Table of Content:
2. Welfare-State Diversity under changing Conditions
2.1. Three Idealtypes of Welfare-Regimes in Europe
2.2. The Impact of Europeanisation on National Welfare-State Regimes
3. OMC as a Means to develop Social Europe?
3.1. The Open Method of Co-ordination (OMC)
3.2. Concept and History European Employment Strategy (EES)
3.3. Intermediary Results and Prospects of the EES
4. Résumé: Building Social Europe through the Open Method of Co-ordination?
The negative votes in the referenda adopting a Constitution for Europe in May and June 2005 by the peoples of France and Netherlands were, inter alia, motivated by a denial of a so called “neoliberal Europe”. Following the line of argument of many Constitution-critics, there should be rather intensified efforts to develop the social dimension of Europe (see, e.g., Kittel 2002) instead of promoting a more and more market-oriented integration. Claims like these lead to the controversial scientific debate about the necessity and capability of an economically integrated Europe to take part in solving the diverse socio-political challenges which national welfare-states are actually facing (Ferrera et al. 2000; Scharpf 2002, Kittel 2002). Originally built up for the purpose of common market-creation on a supranational level while leaving the social obligations to the member states, the European Union (EU) is facing mounting requests for a more assertive role in co-ordinating social policies since the early nineties (Goetschy 1999). This is in part due to increasing constraints on national wealth-redistributing arrangements, being on one hand confronted with external pressures like enhanced trade competition, internationalisation of finance, the European Monetary Union (EMU) and liberalisation of public sector industries, on the other hand internal challenges like ageing, unemployment and low growth. These circumstances and a growing extent of interdependence between the economies of the member states, being rooted in the integration of markets, laid the foundation for a smooth extension of EU competencies in the field of social policy since the Treaty of Amsterdam (Schmid 2002: 60ff.). With respect to the distinctiveness of European welfare-regimes regarding norm-dispositions and procedural as well as institutional structures (Esping-Andersen 1991), the question remains open how to achieve an adequate level of effective implementation and democratic accountability for such a co-ordination. Therefore the European Council of Lisbon framed in 2000 a new mode of governance to cope with this challenge: The Open Method of Co-ordination (OMC) (European Council 2000: 2).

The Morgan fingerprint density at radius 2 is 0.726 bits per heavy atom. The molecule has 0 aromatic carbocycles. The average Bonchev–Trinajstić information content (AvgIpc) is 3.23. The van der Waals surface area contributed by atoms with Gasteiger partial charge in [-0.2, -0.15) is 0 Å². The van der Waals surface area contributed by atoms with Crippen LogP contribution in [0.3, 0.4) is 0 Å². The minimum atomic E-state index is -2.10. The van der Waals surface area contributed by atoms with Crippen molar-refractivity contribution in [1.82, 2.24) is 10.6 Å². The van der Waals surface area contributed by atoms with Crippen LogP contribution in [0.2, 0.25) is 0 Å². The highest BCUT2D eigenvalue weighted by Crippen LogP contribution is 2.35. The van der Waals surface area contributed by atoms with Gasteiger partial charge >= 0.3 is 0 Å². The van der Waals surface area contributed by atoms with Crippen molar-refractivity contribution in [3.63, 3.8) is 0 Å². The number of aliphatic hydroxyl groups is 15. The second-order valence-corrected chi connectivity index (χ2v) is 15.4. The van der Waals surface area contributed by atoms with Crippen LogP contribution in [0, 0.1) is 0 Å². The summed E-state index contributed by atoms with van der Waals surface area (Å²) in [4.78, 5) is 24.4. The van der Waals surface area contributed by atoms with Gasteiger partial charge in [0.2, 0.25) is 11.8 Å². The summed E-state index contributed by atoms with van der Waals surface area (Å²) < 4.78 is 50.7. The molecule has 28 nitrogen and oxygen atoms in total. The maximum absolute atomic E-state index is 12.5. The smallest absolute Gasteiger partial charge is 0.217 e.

As there is no commonly agreed on definition of the OMC but rather an official collection of measures constituting this mode of governance (European Council 2000: 11), one needs to look for a useful substitute. Accordingly, the author takes up a proposition of Louis Michel, former Belgian Foreign Minister, modified by the “Social Europe” working group in the Assembly for a European constitution. Therefore OMC is a form of policy co-ordination “consisting for Member States, at their own initiative or at the initiative of the Commission, with due respect for national and regional diversity, in setting joint objectives and indicators on a given topic, and, on the basis of national reports, enabling these states to improve their knowledge, develop exchanges of information, experience and practice, and, in accordance with the objectives set, to promote innovative approaches likely to result where appropriate in guidelines, recommendations or other forms of European legislation” (de Búrca and Zeitlin 2003: 3).
With respect to the continuing integration of politics, polities and policies in Europe, there is an increasing scientific as well as political relevance assessing the democratic accountability and effectiveness of multilateral modes of governance like the open method of co-ordination. With regard to its relative novelty, the epistemic community as well as the scientific literature is growing rapidly (govecor 2004; Heritier 2001; Radaelli 2003). The objective of this paper is to assess, whether the Open Method of Co-ordination has the capacity to contribute to the development of a social dimension in Europe under the conditions of severe European-level induced impediments to the viability of national welfare-statehood. In order to answer these questions, the work will at first deal with the existing welfare-state diversity in Europe, working out a functional definition of welfare-statehood itself, and then resuming to the path-breaking typology of Esping-Andersen’s “Three Worlds of Welfare Capitalism”. Following, there will be an analysis of the impact of EU-level induced challenges to national welfare-statehood, clarifying thereby incentives and necessities for enhanced co-ordination on a European scale. After this there will be a theoretical assessment of the concept of the Open Method of Co-ordination, its properties and expected outcomes. The ensuing part will then examine the prototype of OMC in the field of social policy, the “European Employment Strategy” (EES), and assess its intermediary results. At last the work will deal with the question, whether the OMC is principally capable of contributing to a social dimension of Europe under the shadow of EMU and the single market.